Washington, DC (written by Malia Rulon Herman/Gannett Washington Bureau)
Amtrak loses millions on its food and beverage service, and a congressional committee wants to know why.
The company's food and beverage cars have lost $833.8 million over the last decade, including $84.5 million in 2011, according to testimony at a congressional hearing Thursday.
The reason: the difference between Amtrak's costs and what it charges passengers. For example, taking overhead into account, each cheeseburger costs Amtrak $16.15 and each can of soda costs $3.40. But Amtrak charges passengers only $9.50 and $2 for those items.
Republican Rep. John Mica, chairman of the House Transportation and Infrastructure Committee, called the losses "outrageous."
"At a time that we're running national multi-trillion-dollar deficits, we have to look at every area of our government," he said. "There has to be a better way."
Ted Alves, inspector general of the National Railroad Passenger Corporation, said most of the losses come from Amtrak's 15 long-distance routes. Some losses come from theft.
Possible solutions include using café cars instead of dining cars on long-distance routes, replacing the food and beverage service with vending machines or food service carts, and contracting out the service to the lowest bidder.
"When you see the waste that is going on here, this is an easy fix," said Rep. Jean Schmidt, R-Ohio.
Kurt Weirich of Piscataway, N.J., who was waiting for an Amtrak train at Union Station in Washington on Thursday, said he always brings his own food on the trains. When told what Amtrak loses selling food and drinks, he was aghast.
"As a taxpayer, I support funding Amtrak for its rail operations. But I don't support funding a concession program that is losing money," he said.
Amtrak contracts out the job of supplying its trains with food and drinks but has its own workers sell the items. Schmidt has proposed legislation that would require all food and beverage operations, including labor, to be contracted out to the lowest bidder.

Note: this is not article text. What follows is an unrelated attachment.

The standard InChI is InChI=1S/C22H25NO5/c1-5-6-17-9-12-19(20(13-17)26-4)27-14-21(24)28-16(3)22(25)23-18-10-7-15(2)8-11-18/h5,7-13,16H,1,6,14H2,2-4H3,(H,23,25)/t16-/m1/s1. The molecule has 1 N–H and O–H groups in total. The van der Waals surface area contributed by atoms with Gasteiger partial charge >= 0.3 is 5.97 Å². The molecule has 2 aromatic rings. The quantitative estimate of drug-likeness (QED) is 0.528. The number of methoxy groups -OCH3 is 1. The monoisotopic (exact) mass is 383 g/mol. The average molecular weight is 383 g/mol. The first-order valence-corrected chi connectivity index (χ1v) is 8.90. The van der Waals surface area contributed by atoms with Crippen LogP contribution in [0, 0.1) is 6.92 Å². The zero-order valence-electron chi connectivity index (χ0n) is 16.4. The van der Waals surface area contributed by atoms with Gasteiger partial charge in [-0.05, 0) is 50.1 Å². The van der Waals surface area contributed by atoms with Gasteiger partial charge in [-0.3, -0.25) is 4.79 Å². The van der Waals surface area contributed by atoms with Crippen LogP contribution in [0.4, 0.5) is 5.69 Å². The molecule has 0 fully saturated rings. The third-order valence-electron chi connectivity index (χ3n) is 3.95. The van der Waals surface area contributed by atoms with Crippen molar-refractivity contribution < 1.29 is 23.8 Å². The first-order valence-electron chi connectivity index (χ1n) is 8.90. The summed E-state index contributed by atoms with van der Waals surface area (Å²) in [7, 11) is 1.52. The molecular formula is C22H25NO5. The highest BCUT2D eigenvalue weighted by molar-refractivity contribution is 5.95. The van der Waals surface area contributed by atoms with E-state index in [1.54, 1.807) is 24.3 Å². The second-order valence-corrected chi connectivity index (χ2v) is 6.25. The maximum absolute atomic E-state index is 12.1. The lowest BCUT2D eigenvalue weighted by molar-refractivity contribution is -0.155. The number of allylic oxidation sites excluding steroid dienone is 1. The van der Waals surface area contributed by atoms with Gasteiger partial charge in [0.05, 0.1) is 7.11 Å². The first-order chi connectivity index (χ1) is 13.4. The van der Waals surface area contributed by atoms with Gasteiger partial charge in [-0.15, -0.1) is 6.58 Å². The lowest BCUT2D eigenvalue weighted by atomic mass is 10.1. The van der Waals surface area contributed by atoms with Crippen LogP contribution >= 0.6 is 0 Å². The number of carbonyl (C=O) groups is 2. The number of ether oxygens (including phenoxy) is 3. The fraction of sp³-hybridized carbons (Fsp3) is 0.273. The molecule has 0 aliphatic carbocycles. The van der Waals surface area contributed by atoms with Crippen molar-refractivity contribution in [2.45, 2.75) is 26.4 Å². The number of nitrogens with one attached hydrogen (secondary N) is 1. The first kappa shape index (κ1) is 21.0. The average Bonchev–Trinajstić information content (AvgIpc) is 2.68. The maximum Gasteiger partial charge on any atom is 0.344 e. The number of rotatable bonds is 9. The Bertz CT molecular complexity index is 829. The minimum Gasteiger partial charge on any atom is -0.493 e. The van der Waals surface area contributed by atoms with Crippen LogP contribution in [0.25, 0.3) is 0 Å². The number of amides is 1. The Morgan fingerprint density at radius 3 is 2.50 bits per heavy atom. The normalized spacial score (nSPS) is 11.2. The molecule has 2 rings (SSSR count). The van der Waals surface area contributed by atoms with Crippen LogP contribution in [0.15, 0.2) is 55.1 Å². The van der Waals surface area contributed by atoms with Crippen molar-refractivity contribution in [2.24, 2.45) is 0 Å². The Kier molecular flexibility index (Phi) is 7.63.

Democrats said the GOP-backed plan would eliminate 1,200 good-paying Amtrak jobs with benefits.
"I have had some good-tasting Whoppers in my time, but this is a whopper of a bad idea if I have ever heard one," said Rep. Nick Rahall of West Virginia, the top Democrat on the committee.
Mica responded that, "No one wants to fire anyone. No one wants to get rid of any employees. It's about losses that are staggering."
Dwayne Bateman, a food and beverage employee on Amtrak for 35 years, said that, unlike a regular restaurant worker, he's required to complete training that prepares him to help passengers in the event of a derailment, medical emergency or security breach.
"The work we do appears quite simple because people only see us serving a burger and soda. But the reality is more complicated," he said.
Amtrak is weighing whether to build a $151-billion high-speed rail line between Washington and Boston, and complete a $6.5 billion renovation of Washington's Union Station.
Joseph Boardman, president and CEO of Amtrak, defended the company's food and beverage losses, saying part of what attracts people to Amtrak is the availability of food on trains. He noted that Amtrak's ridership has grown by 44% since 2000 and reached an all-time high of 30.2 million in 2011.
"If we were to eliminate food and beverage services, we would actually lose more money, because of the loss in associated ticket revenue," he said.
Passengers weren't so sure.
"Food that I would want to eat wouldn't be on the train," said Dan Iradi of Frenchtown, N.J., as he gobbled up a sandwich at Union Station in Washington while waiting for his Amtrak train.
"I just as soon bring my own," said Cynthia Whitaker of Travers City, Mich., who was waiting at Union Station for an Amtrak train to Richmond.
Boardman of Amtrak said the railroad recovered 49% of its costs on food in 2006. That had jumped to 59% by 2011. He said the goal for 2015 is 70%.